[dropcap]T[/dropcap]he most amazing thing about the same-sex marriage debate is, of course, how quickly it has evolved. There’s no cultural norm — or at least none I can think of — that has ever changed with such speed.
And that’s why it should come as no surprise that the long-anticipated arguments in the Utah gay marriage case seemed so … tired.
And worn out.
It wasn’t the lawyers’ fault. They argued well. And it wasn’t the judges’ fault. They asked some incisive questions. It’s just that the arguments on same-sex marriage are so much yesterday’s debate, now being decided, according to the polls, in the court of public opinion, particularly among any citizen judges under the age of 40.
[pullquote]If the result in this case is truly a tossup, it adds to the excitement, but only marginally. We know how this story ends. The courts seemed to be catching up with society, and not the other way around. [/pullquote]
The future is determined. It’s the present that’s being adjudicated by the 10th Circuit Court of Appeals.
After the hour-long hearing, it wasn’t clear how Kitchen vs. Herbert would be decided by the three-judge panel when the announcement comes, maybe sometime in June. It looked as if Judge Carlos Lucero, a Clinton appointee, was in favor of upholding the ruling that same-sex marriage should be legal in Utah, of all places. Bush Sr. appointee Judge Paul Kelly seemed to be in opposition. The third, Judge Jerome Holmes, asked tough questions of both sides — although, just to spice things up, it turns out that he is a conservative George W. Bush appointee, but one who was also among the panel of judges that rejected an appeal from Utah to delay the same-sex marriage ruling.
It took 17 days before the Supreme Court would issue a stay, and, in that time, more than 1,000 same-sex couples were married in Utah. It wasn’t the ruling that was so hard to believe — not any more — but that there were 1,000 marriageable gay couples at the ready in red-state Utah.
If the result in this case is truly a tossup — and we may, in fact, have that all wrong — it adds to the excitement, but only marginally. Because it doesn’t really matter who wins. I mean, it matters. It matters to the plaintiffs, and it matters to same-sex couples who want to marry, say, here in Colorado, and it matters to those whose marriages could be upended in Utah, and it matters in determining how and when same-sex marriage finally makes its way to the Supreme Court.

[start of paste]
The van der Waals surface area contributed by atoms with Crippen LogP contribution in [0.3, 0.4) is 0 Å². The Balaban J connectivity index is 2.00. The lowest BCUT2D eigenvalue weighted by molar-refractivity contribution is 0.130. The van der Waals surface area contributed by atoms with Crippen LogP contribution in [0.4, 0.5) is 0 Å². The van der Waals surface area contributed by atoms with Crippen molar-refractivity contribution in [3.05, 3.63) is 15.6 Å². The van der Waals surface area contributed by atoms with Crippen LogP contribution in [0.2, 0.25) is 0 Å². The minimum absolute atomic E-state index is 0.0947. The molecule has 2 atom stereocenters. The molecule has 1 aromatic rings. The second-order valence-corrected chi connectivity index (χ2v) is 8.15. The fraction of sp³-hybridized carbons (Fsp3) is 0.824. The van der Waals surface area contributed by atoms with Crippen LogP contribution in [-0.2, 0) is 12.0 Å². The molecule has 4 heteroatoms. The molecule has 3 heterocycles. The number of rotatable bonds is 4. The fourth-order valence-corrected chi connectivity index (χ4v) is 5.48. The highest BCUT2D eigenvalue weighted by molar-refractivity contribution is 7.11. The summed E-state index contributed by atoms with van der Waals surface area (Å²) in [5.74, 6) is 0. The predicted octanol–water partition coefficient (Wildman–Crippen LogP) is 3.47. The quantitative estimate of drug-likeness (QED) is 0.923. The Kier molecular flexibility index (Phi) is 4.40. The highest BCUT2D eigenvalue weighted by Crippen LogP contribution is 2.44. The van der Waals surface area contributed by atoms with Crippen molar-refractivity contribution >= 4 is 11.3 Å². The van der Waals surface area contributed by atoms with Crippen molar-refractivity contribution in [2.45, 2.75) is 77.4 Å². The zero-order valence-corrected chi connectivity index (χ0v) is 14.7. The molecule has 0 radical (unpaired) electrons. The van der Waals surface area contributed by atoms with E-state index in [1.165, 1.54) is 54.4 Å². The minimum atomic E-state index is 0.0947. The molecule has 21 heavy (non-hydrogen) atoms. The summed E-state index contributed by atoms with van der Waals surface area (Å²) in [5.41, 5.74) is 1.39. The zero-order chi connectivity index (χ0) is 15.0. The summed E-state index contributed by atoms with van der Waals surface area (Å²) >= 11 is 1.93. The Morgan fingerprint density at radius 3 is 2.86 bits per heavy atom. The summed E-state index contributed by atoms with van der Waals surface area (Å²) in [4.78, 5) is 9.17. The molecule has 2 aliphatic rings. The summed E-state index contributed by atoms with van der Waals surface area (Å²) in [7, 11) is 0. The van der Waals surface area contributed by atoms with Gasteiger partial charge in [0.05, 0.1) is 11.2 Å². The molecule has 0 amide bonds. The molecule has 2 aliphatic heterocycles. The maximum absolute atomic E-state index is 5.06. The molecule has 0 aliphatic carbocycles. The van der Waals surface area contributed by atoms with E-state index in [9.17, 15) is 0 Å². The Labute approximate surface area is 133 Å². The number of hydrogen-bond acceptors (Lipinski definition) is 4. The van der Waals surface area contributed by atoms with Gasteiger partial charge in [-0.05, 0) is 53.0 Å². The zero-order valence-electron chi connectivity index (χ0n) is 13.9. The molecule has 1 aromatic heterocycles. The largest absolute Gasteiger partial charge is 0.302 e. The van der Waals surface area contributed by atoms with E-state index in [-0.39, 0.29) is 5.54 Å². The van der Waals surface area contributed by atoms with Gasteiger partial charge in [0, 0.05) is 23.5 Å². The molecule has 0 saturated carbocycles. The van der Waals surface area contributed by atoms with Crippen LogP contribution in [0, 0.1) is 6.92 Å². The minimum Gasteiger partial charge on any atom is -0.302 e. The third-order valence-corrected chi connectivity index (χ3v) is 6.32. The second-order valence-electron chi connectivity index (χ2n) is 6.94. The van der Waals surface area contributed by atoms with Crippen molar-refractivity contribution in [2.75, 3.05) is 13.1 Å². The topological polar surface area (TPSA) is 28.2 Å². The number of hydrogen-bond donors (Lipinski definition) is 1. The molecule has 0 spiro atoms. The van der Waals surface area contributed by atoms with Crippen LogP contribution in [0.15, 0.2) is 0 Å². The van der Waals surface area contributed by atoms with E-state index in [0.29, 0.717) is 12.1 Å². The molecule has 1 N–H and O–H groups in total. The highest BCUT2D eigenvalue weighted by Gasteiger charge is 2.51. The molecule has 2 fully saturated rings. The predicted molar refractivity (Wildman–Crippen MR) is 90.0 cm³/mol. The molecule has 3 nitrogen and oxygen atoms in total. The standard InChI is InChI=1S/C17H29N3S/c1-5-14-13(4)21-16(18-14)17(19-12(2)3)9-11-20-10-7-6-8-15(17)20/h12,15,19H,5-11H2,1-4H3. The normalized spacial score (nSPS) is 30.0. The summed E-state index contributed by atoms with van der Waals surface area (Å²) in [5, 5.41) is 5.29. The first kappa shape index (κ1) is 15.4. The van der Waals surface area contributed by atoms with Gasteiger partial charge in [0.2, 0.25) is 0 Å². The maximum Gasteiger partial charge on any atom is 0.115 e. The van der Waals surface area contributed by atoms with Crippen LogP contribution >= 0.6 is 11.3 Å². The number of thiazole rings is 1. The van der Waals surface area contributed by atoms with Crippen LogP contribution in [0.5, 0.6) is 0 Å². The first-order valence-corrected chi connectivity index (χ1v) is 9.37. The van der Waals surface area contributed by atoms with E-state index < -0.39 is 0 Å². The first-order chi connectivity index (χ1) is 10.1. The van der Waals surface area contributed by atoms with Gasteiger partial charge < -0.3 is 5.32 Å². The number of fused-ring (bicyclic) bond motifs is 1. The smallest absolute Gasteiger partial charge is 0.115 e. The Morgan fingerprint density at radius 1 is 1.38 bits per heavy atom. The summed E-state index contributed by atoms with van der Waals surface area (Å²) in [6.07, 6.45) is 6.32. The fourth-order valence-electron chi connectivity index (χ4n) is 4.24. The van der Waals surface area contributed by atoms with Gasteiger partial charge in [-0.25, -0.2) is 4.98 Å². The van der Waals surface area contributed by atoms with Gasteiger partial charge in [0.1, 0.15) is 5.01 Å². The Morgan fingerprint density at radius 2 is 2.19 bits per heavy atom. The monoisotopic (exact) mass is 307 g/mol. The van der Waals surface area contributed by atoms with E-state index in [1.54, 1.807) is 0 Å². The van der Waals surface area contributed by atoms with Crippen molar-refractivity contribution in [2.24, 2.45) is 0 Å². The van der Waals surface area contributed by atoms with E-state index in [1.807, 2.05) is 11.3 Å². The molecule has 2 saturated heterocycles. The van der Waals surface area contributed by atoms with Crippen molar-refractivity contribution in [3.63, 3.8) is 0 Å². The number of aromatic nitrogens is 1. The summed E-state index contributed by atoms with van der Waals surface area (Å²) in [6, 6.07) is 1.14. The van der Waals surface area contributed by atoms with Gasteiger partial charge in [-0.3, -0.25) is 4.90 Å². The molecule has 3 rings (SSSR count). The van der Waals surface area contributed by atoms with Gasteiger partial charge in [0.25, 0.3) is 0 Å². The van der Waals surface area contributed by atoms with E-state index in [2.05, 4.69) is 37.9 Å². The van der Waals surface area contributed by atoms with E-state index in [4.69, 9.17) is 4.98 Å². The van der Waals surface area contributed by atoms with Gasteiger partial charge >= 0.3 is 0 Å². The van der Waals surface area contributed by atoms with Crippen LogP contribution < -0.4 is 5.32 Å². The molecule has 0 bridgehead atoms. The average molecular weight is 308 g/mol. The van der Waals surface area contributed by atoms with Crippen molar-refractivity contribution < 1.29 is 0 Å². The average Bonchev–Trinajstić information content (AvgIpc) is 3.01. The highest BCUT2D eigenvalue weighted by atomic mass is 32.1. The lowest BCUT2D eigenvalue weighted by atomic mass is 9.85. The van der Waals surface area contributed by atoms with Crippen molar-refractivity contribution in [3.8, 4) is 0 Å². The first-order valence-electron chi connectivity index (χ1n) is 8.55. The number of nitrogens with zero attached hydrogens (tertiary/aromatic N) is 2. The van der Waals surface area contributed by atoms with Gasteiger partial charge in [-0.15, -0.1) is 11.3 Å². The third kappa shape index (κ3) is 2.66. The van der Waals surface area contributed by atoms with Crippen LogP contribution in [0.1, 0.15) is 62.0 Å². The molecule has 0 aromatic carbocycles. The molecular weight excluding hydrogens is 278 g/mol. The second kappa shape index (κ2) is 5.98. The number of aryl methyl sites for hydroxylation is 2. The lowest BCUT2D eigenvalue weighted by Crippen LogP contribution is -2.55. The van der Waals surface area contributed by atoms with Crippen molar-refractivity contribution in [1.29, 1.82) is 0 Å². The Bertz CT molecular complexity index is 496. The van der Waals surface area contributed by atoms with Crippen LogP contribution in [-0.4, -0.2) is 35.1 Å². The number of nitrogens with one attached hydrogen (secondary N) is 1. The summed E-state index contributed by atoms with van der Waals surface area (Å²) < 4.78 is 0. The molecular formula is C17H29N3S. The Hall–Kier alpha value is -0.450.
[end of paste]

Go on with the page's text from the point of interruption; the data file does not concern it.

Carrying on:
But it doesn’t matter in the long view. We know how this story ends. A case from Oklahoma will be argued before the same judges here next week. There are cases pending in four other circuits. One ruling after another has affirmed gay marriage since the Supreme Court struck down the federal definition of marriage in U.S. v. Windsor. In his dissent, Antonin Scalia predicted the ruling — in which the Court studiously avoided determining the constitutionality of same-sex marriage — had, in effect, decided the issue anyway. He was right.
The courts seemed to be catching up with society, and not the other way around. And yet, it was only six to eight years ago that this was a winning wedge issue for Republicans. It was only a few years ago that liberal Democrats (see: Obama, Barack) were afraid to say they favored gay marriage. It seems like yesterday that gay activists were begging David Boies and Ted Olson not to take on California’s Prop 8. It was just last year that passing civil unions in Colorado was hailed as a landmark achievement.
I haven’t seen a good explanation for how everything changed so rapidly. Somehow, gay rights suddenly caught up with the other civil rights issues, but in one remarkable Carl Lewis-like leap. On the same day Kitchen was being argued, four presidents were in Texas to celebrate the 50-year anniversary of Lyndon Johnson signing the Civil Rights Act. We’ve elected a black president since, but 50 years later, race remains at the center of debate in America.
Much of the Kitchen case was involved with legal technicalities, and with the familiar arguments from Utah about procreation and the “risk” of same-sex parenting. But at the same time, the Utah lawyers had to admit the one study that claimed to show poor results for children in a same-sex marriage had been debunked. Still, attorney Gene Schaerr, arguing for Utah, argued for the need for “parental diversity.” Yes, parental diversity. No one seemed to argue the old argument — about gays and supposed immorality.
Meanwhile, the gay-marriage proponents argued: The only people injured in this debate were same-sex couples who were prevented from being married and, of course, their children who were denied the benefit of married parents.
If the proponents win, you can sum up this debate in a single question asked by Judge Holmes, the supposed swing vote in the case.
“Why does it matter who’s claiming the right?” he asked Schaerr. “It’s a fundamental right, and why does it matter the participants in that enterprise? Why does it matter?”
In his question about fundamental rights, Holmes was referring to Loving vs. Virginia, the famous anti-miscegenation case from 1967. Still, it took 40-some years after Loving before mixed couples could show up in a fast-food commercial without comment.
Before the arguments began Thursday, Sean Reyes, the Utah attorney general who refused to divulge his personal views on same-sex marriage, approached the plaintiffs and told them that, whatever happened, it wasn’t personal.
But, of course, it is personal. And not just to the plaintiffs.
And that’s how you know, whatever does happen, who will win in the end.